Mostly Trapping

Introduced Beaver improve growth of non-native trout
Aug 24, 2020 10:55 ET
Original Title: Introduced beaver improve growth of non-native trout in Tierra del Fuego, South America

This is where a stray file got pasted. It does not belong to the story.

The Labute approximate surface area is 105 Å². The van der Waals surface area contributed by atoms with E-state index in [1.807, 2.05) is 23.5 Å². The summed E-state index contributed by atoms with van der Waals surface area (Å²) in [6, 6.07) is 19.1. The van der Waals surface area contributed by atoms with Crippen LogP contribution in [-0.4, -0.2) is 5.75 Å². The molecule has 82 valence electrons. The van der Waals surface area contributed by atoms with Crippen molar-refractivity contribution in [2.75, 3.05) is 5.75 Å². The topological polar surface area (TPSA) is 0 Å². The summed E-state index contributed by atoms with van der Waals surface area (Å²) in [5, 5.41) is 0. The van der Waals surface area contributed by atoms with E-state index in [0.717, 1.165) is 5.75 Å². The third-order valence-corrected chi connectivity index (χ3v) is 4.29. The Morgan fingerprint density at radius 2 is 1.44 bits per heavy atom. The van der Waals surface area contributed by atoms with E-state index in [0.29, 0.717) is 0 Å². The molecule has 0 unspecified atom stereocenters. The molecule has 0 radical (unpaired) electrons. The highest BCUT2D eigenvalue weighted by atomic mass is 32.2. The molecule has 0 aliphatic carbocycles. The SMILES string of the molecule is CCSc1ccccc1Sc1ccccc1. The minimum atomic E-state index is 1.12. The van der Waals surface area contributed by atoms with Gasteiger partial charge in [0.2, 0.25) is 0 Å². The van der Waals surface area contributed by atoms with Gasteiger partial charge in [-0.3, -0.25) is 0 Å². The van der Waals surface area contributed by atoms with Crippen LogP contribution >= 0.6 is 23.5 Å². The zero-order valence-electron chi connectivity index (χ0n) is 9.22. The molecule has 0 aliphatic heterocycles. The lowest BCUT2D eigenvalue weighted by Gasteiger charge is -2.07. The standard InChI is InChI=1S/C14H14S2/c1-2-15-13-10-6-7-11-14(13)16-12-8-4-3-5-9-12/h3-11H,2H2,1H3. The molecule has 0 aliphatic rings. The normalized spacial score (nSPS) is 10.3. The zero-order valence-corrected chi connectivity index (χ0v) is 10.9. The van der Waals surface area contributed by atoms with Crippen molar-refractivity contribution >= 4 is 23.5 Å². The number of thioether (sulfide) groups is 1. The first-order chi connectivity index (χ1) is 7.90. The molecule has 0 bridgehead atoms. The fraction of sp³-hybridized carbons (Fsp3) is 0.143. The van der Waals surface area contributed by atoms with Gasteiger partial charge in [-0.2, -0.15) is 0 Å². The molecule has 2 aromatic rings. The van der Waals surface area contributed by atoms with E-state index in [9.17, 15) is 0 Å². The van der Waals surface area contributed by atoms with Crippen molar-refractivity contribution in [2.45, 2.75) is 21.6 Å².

Species introductions threaten ecosystem function worldwide, and interactions among introduced species may amplify their impacts. Effects of multiple invasions are still poorly studied, and often, the mechanisms underlying potential interactions among invaders are unknown. Despite being a remote and well-conserved area, the southern portion of South America has been greatly impacted by invasions of both the American beaver (Castor canadensis) and Brown Trout (Salmo trutta fario). Here, we compared growth, condition, diet, and stable isotopes of sulfur d34S, nitrogen d15N, and carbon d13C for stream-living Brown Trout from streams with (n = 6) and without (n = 6) beaver in Tierra del Fuego, Chile. We show that beaver may facilitate the success of trout by positively influencing fish growth. Beaver indirectly provide greater food subsidies (i.e., macroinvertebrate abundances) by modifying the local aquatic environment through active dam and lodge building suggesting a one-way positive interaction. Trout in beaver-influenced streams occupied a slightly higher trophic level with more depleted sulfur and carbon isotopic ratios suggesting that food web pathways rely on secondary production from autochthonous origin. Trout in beaver-influenced streams had a wider dietary breadth with diptera and amphipoda as the prey items providing most of the energy, whereas in streams without beaver, trichoptera were the main source of energy for trout. Ultimately, we find that these two species, which have never co-occurred naturally, bring about the same ecosystem function and the beneficial influences in their native ranges as in invaded systems.